Would Efforts Backfire to Repeal Renewable Portfolio Standards?
Heartland Institute and ALEC are Risking Relevance
President Obama’s re-election is having little effect on efforts to roll back state laws mandating the use of green energy. The Heartland Institute is now teaming with the American Legislative Exchange Council (ALEC) to try and repeal those standards, arguing that they are increasing the cost of electricity.
What are their true motives? No doubt, the two favor free markets. But they are also getting their funding from sources long-opposed to the green movement and those that are challenging the authenticity of climate science. To that end, the same special interests are bankrolling studies that are used to lobby the 29 state legislatures that have enacted so-called Renewable Portfolio Standards.
The other relevant question is whether that initiative contradicts the national mood, which either explicitly or implicitly endorses green energy’s role in a modern economy. That is, President Obama was re-elected by a significant margin, winning 332 electoral votes to Mitt Romney’s 206, and a majority of the national vote. Should these opposition groups engage or should they fight on?
“ALEC is going to wake up and realize that the Heartland Institute, which is funded by special interests, is pushing them in a direction that’s making them irrelevant to, or at best out of touch with, the American public,” says Solar Energy Industries Association President Rhone Resch, in a Washington Post story. “And they can’t afford to do that.”
The same Washington Post story points out that ExxonMobil gave $736,000 to the Heartland Institute from 1998 to 2006. The Koch Brothers, who have oil and gas interests, also donated $25,000 in 2011. Other interests are not disclosed but the Heartland Institute had earlier been embroiled in a controversy in which it was revealed that a host of oil and coal businesses are its bankrollers.
State standards do require utilities to funnel investments in new technologies that they may not otherwise make. But the thinking behind such requirements is that they reduce the barriers to entry and help build economies of scale. In most cases, the green energy mandates have been tweaked but never repealed.
“Simply put, these policies force citizens, businesses, and an industry within a state to purchases renewable energy whether or not they value or can afford it,” writes Todd Wynn, director of ALEC’s energy and environment task force.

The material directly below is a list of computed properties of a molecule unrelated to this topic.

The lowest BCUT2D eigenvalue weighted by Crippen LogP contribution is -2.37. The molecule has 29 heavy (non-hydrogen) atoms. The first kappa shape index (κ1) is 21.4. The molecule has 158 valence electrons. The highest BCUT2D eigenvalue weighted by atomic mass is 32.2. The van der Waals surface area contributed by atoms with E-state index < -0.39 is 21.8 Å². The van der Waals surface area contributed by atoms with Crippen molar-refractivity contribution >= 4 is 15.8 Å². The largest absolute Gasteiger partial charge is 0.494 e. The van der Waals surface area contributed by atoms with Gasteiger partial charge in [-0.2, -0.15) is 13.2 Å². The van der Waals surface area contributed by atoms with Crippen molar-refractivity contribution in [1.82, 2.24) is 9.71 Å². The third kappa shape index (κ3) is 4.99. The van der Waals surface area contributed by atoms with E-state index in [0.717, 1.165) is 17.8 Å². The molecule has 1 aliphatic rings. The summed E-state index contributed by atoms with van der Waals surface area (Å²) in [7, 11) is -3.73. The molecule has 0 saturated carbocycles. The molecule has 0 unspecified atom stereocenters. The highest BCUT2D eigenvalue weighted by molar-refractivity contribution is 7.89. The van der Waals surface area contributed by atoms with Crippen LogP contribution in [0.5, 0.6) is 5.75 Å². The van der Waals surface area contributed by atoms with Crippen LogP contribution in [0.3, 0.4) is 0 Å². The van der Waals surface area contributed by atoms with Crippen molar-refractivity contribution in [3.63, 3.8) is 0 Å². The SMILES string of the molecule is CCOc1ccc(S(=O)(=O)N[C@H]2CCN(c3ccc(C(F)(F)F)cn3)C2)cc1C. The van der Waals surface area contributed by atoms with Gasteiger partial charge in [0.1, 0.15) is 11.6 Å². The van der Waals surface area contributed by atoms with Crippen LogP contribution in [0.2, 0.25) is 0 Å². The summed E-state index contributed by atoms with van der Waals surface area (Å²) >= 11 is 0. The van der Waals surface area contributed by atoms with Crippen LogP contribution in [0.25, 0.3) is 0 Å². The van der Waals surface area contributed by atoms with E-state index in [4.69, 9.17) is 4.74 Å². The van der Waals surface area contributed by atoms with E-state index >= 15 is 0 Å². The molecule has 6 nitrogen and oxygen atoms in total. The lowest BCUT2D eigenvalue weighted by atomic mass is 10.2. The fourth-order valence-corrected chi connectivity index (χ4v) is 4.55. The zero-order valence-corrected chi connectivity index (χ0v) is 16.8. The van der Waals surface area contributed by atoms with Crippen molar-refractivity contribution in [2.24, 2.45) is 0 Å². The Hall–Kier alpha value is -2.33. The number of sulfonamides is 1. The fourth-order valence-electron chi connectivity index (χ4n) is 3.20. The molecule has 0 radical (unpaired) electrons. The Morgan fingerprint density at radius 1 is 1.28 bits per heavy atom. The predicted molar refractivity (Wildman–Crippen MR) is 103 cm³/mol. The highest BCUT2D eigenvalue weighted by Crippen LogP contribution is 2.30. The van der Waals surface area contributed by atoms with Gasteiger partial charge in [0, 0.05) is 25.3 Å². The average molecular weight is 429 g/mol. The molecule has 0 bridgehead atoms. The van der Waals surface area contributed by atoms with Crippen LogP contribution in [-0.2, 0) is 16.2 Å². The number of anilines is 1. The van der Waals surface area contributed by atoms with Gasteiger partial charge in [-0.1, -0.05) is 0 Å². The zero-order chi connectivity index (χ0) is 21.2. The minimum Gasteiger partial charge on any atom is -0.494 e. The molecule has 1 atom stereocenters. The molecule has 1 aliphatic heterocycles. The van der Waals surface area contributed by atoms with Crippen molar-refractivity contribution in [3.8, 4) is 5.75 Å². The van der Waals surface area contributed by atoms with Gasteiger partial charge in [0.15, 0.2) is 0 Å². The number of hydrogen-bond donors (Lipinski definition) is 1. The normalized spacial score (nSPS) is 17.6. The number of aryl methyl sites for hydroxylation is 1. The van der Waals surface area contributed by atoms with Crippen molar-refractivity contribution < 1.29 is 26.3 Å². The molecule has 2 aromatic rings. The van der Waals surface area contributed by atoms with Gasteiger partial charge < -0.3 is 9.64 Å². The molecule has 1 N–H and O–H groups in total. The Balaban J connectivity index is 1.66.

To be sure, mandating green energy is a more simplistic measure than actually complying with the laws. Indeed, the Edison Electric Institute has expressed concerns that those requirements are getting out ahead of the utility industry’s ability to deliver results.
Those power companies that now rely on coal will get hurt the most. If utilities have to buy the more expensive and less reliable green power, their electric rates will rise, say critics. Higher prices mean businesses are adding to overhead just as they are coming up for air.
“The challenge has been to change how we deal with renewables, to build it into our business so we make it into a profitable business for our shareholders,” says Eric Ackerman, director of alternative regulation for the utility trade group, in a previous EnergyBiz Insider story.
Consider California: Investor-owned utilities there generate 20 percent of their electricity from renewable energy, although most of that comes from hydropower. Getting to its 33 percent mandate by 2020 won’t be easy. The hurdles include transmission constraints, project finance and the difficulty of securing power purchase agreements at reasonable prices, says IHS Emerging Energy Research.
California Governor Jerry Brown is committed to a fair and successful outcome, emphasizing that special interest groups will not be allowed to subvert the process.
Lewis Milford, president of the Clean Energy Group, adds that the public, generally, understands and supports green energy policies. He previously told EnergyBiz Insider that green energy standards had once been the “province of the public utility commissions, but now the legislatures are fully involved in these decisions. There’s been a democratization of renewables policy.”
The renewed push by those think tanks averse to portfolio standards is coming when policymakers at all levels are trying to meet in the middle. And while the Heartland Institute and ALEC believe in their cause, they may end up undermining their arguments and reducing their relevance at a time when the Obama administration holds most of the cards.
EnergyBiz Insider has been awarded the Gold for Original Web Commentary presented by the American Society of Business Press Editors. The column is also the Winner of the 2011 Online Column category awarded by Media Industry News, MIN. Ken Silverstein has been honored as one of MIN’s Most Intriguing People in Media.